The new Magna Charta Universitatum – revitalising fundamental values in a changing world

As universities strive to realise human potential, preserve the planet and promote health and prosperity, the new Magna Charta Universitatum offers a fresh opportunity to adhere to fundamental principles in order to better face a new and challenging global context. As Patrick Deane, President of the Magna Charta Observatory, writes, university signatories from around the world are more than welcome - they are necessary as we shape a common future.

As I write this, less than three hours have passed since the new Magna Charta Universitatum (MCU 2020) received its first signature, in Bologna, from the hand of the outgoing Rector of the Alma Mater Studiorum, Professor Francesco Ubertini. Delayed in its launch by the Covid-19 pandemic, the MCU 2020 is not intended to replace the original Magna Charta Universitatum (MCU) which was signed, also in Bologna, in 1988. Instead, it is an extension of that document, a translation of its principles for the benefit and elevation of universities thirty-three years on, and one that recognises that the context within which such institutions operate is dramatically changed.

As in 1988, when over three hundred institutions signed, the launch of the MCU 2020 on 16 June was a celebration of the global academic community in its resolve to uphold and advance the principles, values and responsibilities that define a university: institutional autonomy and intellectual independence, the inseparability of teaching and research, the rejection of intolerance, and commitment to addressing the needs of the world. The MCU 2020 notes that these requirements “are as valid today as they were in 1988,” but goes on to note that they are “the necessary precondition for human advancement through enquiry, analysis, and sound action.” The role of the new document is to unpack that last observation, to identify what “sound action” is demanded of universities in today’s world, what responsibilities accrue to them in consequence of the rights and privileges they enjoy.

The Magna Charta Universitatum has now been signed by nearly one thousand institutions from almost 90 countries; and today, so soon after the launch, it is pleasing to note that more than 250 equally diverse universities have signed the MCU 2020, once again following the lead of the University of Bologna (UNIBO). While the original document most definitely took note of the “changing and increasingly international” nature of society, its framers almost certainly did not anticipate the degree of geographical and cultural diversity that might have been represented in the Piazza Maggiore of Bologna had we been able to gather there in person for the launch.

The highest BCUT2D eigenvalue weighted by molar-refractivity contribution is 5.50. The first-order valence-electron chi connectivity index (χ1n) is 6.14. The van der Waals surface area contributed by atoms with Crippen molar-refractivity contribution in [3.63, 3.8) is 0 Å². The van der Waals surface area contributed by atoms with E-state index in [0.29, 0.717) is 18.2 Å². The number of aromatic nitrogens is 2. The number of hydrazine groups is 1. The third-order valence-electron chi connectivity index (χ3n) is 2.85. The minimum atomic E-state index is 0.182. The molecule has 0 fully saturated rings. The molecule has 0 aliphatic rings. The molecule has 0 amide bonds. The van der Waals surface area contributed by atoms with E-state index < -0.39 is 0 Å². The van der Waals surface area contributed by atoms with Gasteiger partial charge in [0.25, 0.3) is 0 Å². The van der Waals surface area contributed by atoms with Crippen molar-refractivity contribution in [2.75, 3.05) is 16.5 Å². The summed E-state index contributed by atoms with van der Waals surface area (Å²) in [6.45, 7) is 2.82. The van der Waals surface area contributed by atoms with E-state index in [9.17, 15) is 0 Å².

It is worth pondering that scenario, imagining the global academy hosted by UNIBO in its 933rd year, because of what it says about the still continuing and far-reaching influence of Europe over the way in which the mission of universities is understood worldwide. The paradox of the MCU 2020 is that despite its uncompromising embrace of diverse academic cultures and approaches, the document in no way repudiates, qualifies, or apologises for its Europeanness. By noting that the tenets of the earlier declaration continue to be valid, the MCU 2020 implicitly acknowledges that “a university is the trustee of the European humanist tradition.” But it is that culturally specific tradition which, by its emphasis on reason and our common humanity, paradoxically opens the door to the world and which has enabled universities on almost every continent to sign, find value in, and express their aspirations through, the Magna Charta Universitatum.